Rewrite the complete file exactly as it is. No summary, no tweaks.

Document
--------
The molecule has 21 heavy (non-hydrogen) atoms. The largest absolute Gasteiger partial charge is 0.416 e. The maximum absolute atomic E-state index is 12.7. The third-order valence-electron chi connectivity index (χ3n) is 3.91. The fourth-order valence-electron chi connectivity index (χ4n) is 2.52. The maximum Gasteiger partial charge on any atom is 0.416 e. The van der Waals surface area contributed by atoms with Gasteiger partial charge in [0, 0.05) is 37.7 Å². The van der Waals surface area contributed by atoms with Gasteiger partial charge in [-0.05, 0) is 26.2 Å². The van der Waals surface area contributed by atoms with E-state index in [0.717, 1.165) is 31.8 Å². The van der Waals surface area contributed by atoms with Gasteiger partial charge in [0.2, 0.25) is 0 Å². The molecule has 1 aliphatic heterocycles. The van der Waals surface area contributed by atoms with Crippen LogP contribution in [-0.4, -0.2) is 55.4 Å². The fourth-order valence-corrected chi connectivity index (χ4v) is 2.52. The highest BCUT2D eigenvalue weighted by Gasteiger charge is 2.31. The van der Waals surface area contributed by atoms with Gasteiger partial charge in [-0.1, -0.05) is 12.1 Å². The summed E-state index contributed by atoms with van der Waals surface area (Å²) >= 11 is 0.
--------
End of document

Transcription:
The molecule has 21 heavy (non-hydrogen) atoms. The largest absolute Gasteiger partial charge is 0.416 e. The maximum absolute atomic E-state index is 12.7. The third-order valence-electron chi connectivity index (χ3n) is 3.91. The fourth-order valence-electron chi connectivity index (χ4n) is 2.52. The maximum Gasteiger partial charge on any atom is 0.416 e. The van der Waals surface area contributed by atoms with Gasteiger partial charge in [0, 0.05) is 37.7 Å². The van der Waals surface area contributed by atoms with Gasteiger partial charge in [-0.05, 0) is 26.2 Å². The van der Waals surface area contributed by atoms with E-state index in [0.717, 1.165) is 31.8 Å². The van der Waals surface area contributed by atoms with Gasteiger partial charge in [0.2, 0.25) is 0 Å². The molecule has 1 aliphatic heterocycles. The van der Waals surface area contributed by atoms with Crippen LogP contribution in [-0.4, -0.2) is 55.4 Å². The fourth-order valence-corrected chi connectivity index (χ4v) is 2.52. The highest BCUT2D eigenvalue weighted by Gasteiger charge is 2.31. The van der Waals surface area contributed by atoms with Gasteiger partial charge in [-0.1, -0.05) is 12.1 Å². The summed E-state index contributed by atoms with van der Waals surface area (Å²) >= 11 is 0.